On April 27th, Robert “Bob” Bulger passed away quietly at the age of 42, surrounded by his close family members. One of seven siblings, he graduated from Westville High School in a class of 23 before attending Ball State University, where I first met Bob along with a group of friends and roommates that would share the next quarter century together. After college, he married the love of his life, Melissa, and they had four kids: Ashten, Hunter, Marra, and Rainier. Despite being a healthy, active man, Bob contracted a rare disease, ROS1+ stage four lung cancer, a few years ago. It led to a brutal battle not only against the illness itself, but also with the treatments that attempted to save his life. This struggle finally ended quietly on a Monday evening at his home, and left all of those who knew Bob in deep mourning for a beautiful, vibrant life lost.
For many of us, we are left with the question that humanity has posed since the beginning of time. “Why would a loving God subject a person to such awful suffering, and leave their loved ones mourning such an untimely death?” Thousands of years of study and conjecture have not yielded sufficient answers, and it is unlikely that thousands more will either.
But in the midst of our sorrow, I am reminded of something I read recently that suggested we as survivors would be better served to not ask “why?” (although it is understandable that we do so), but rather ask just what meaning we can find in our pain. As Ross Douthat recently stated, “It’s that meaningless suffering is the goal of the devil, and bringing meaning out of suffering is the saving work of God.”
For starters, anyone who knew Bob recognized that he possessed a rare zeal for life that we all envied, and we as his friends and family inherited this joy. At times, you hear people embellish characteristics such as this for posterity sake but for Bob, this was real. He could drive you crazy with his shenanigans, but you knew that the joy and excitement felt with Bob was not a show, but rather a deep appreciation for life that emanated from within. Our friend, Brandon, said it best when he reflected on his trip to church after finding out that Bob had passed away. He went there in sadness to pray and mourn, and found himself smiling when he left. It’s what Bob did and does, even in death.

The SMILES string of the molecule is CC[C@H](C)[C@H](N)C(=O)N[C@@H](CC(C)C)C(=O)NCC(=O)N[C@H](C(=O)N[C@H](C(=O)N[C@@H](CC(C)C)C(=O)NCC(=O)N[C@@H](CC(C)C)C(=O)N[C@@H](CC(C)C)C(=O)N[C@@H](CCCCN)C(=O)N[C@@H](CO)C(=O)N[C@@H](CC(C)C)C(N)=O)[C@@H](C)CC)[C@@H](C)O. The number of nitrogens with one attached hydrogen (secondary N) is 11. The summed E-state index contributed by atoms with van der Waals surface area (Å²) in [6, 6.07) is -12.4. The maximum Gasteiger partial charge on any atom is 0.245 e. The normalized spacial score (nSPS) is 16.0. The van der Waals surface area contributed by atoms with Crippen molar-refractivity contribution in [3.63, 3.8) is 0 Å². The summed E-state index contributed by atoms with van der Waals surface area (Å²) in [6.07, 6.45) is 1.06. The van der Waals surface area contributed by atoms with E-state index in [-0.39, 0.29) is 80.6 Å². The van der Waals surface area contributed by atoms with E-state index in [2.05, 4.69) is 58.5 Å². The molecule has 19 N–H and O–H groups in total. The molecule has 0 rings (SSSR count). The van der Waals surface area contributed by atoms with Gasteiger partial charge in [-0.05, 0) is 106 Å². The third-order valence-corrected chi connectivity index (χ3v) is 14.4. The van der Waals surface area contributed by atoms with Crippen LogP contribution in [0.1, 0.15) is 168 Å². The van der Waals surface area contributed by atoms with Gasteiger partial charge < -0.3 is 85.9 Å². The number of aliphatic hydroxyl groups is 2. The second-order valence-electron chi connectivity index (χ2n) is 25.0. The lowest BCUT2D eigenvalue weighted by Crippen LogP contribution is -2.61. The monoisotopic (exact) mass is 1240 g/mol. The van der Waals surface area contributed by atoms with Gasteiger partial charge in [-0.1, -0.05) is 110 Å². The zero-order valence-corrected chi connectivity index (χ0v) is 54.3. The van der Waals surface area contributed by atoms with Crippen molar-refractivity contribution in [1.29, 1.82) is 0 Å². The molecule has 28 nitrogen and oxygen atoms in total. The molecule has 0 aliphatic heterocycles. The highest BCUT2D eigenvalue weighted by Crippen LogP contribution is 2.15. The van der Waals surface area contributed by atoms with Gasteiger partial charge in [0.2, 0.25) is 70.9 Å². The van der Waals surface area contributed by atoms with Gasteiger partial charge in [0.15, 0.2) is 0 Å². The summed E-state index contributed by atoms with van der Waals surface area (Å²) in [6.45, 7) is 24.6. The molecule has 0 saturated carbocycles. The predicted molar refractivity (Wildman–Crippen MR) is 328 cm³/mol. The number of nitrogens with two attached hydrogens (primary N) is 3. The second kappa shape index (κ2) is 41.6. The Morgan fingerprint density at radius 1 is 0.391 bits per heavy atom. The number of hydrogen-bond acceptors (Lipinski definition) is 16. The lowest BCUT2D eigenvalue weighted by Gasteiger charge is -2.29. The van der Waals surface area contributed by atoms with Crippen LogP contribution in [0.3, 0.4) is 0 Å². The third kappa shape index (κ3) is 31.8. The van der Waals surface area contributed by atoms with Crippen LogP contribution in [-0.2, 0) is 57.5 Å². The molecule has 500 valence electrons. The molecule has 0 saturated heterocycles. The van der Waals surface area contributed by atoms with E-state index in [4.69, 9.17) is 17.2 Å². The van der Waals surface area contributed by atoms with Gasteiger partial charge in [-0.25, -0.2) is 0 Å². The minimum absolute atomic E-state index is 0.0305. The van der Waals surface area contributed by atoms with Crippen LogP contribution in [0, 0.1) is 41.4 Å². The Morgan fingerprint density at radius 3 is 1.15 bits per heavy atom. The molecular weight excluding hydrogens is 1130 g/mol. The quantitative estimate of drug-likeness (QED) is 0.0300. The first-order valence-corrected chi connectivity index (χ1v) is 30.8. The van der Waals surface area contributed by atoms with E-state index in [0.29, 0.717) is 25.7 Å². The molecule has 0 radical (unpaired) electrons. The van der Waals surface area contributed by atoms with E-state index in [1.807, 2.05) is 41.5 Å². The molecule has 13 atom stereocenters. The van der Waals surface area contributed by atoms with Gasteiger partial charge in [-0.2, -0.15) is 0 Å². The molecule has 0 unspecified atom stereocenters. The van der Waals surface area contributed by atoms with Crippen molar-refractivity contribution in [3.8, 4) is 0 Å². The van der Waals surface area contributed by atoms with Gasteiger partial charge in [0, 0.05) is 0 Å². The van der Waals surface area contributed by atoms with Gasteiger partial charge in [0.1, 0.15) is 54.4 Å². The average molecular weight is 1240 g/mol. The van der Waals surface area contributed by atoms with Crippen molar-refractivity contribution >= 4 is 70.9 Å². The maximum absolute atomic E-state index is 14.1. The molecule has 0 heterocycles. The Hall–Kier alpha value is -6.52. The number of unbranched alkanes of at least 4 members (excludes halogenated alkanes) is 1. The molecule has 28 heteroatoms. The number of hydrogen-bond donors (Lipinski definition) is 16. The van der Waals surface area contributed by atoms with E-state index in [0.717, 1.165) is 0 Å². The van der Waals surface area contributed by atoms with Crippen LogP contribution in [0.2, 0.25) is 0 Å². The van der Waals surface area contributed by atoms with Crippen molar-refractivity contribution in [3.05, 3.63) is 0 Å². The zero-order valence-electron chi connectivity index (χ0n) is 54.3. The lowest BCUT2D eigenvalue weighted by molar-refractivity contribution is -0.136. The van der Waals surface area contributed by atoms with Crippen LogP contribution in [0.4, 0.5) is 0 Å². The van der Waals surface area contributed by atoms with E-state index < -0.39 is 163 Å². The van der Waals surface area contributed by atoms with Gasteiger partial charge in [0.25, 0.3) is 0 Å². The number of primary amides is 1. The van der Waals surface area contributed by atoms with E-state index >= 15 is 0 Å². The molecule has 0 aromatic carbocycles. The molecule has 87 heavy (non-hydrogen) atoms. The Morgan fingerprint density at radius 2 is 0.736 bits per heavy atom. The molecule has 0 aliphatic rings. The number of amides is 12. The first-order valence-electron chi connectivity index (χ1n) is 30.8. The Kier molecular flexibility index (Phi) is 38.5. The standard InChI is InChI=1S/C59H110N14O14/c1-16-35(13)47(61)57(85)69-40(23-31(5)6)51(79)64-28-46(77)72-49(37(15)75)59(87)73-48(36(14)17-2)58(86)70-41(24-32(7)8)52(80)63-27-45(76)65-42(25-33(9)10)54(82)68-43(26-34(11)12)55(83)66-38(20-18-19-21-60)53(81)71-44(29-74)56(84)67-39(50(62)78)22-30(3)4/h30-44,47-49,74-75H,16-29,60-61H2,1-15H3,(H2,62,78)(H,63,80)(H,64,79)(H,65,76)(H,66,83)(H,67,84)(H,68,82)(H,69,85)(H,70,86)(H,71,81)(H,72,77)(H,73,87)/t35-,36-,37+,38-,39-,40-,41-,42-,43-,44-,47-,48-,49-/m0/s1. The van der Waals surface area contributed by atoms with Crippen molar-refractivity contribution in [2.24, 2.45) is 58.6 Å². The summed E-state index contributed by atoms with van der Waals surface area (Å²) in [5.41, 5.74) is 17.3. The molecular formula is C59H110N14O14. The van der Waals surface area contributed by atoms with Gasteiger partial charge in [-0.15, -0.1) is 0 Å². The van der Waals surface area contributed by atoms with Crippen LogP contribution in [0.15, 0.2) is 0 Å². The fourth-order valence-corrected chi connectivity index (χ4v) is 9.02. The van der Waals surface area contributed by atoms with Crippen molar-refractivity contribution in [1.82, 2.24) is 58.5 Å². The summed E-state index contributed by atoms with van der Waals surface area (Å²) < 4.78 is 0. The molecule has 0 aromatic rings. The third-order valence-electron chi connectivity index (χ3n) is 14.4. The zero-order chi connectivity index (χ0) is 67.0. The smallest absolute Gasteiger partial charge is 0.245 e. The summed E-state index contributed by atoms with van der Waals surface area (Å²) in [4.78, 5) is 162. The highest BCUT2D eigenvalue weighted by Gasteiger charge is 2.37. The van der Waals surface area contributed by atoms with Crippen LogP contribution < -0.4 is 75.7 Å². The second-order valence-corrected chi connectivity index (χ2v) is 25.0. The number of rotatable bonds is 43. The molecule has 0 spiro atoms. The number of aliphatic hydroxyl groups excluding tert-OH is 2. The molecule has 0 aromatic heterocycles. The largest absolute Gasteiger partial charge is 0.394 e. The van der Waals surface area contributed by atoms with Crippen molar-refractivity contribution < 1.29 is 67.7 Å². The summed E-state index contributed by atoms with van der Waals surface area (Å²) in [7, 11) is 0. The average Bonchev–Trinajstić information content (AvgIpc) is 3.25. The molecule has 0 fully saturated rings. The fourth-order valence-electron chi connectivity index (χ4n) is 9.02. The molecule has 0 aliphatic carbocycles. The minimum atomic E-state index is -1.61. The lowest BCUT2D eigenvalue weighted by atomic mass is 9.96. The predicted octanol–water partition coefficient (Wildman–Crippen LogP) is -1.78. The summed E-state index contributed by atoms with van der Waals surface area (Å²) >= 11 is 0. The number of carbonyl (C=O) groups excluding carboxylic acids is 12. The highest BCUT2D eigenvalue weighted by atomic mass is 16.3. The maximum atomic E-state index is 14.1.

Beyond the gift of his joy, it was also the gift of Bob’s presence and companionship that people immediately felt in knowing him. As my mother noted recently, “He was instantly a friend in such a natural way.” My wife recalled her first meeting with Bob when she came to visit me in the dorms during my freshman year in college. He was sitting at the front desk, smiling, as he typically did, and in one way or another they struck up a conversation about volleyball, both of them playing in high school as part of two teams at the opposite ends of the state. Time spent with Bob was, well, time spent with Bob―it didn’t necessarily need to be remarkable to be memorable. It’s just that in his joyous self, you learned that it wasn’t just about him, but rather a shared experience with someone who really did care about who you were, regardless of where you came from.
If joy and companionship weren’t enough, Bob’s life was not just about bringing beauty to others, but also the natural world. In addition to being a master gardener with a college degree in the earth sciences, Bob and his family shared countless callings and hobbies that provided for natural gifts to many friends and families, and also places, such as the Indiana Dunes lakeshore, that will leave a lasting legacy. In fact, he and Melissa have “collected, grown, planted and seeded” thousands of their plants from their home as the “Square Potters” for the past 16 years. In rare fashion, his existence not only gave gifts of a human kind, but also of a natural one; even in his death (see the bottom of his obituary), he is still partnering with us to bring organic life to our communities. If one ever truly embodied the statement “he left behind a more beautiful world”, it would be hard pressed to imagine this being truer than with Bob.
And yet, through all of these gifts, in all the ways they provide meaning in midst of our sorrow, we are still very sad, and certainly Melissa and his children especially will spend their lives mourning in some way for loss of their beloved Bob. Given this, finding meaning in all that he gave to us and this world does not necessarily answer the original question posed, but rather again suggests that the “why” question may not be the best one to ask at all. It is true when they say that the greatest gifts bring the greatest opportunities for sorrow; for if they were not true gifts, then what sorrow would there be when they are gone? But, if we are to find ourselves unable to move past this interminable question of “why”, then I suggest that maybe, the only more incomprehensible question than why God would take our beloved Bob in such a brutal, untimely way is why a God would grant us the incomparable gift of him at all.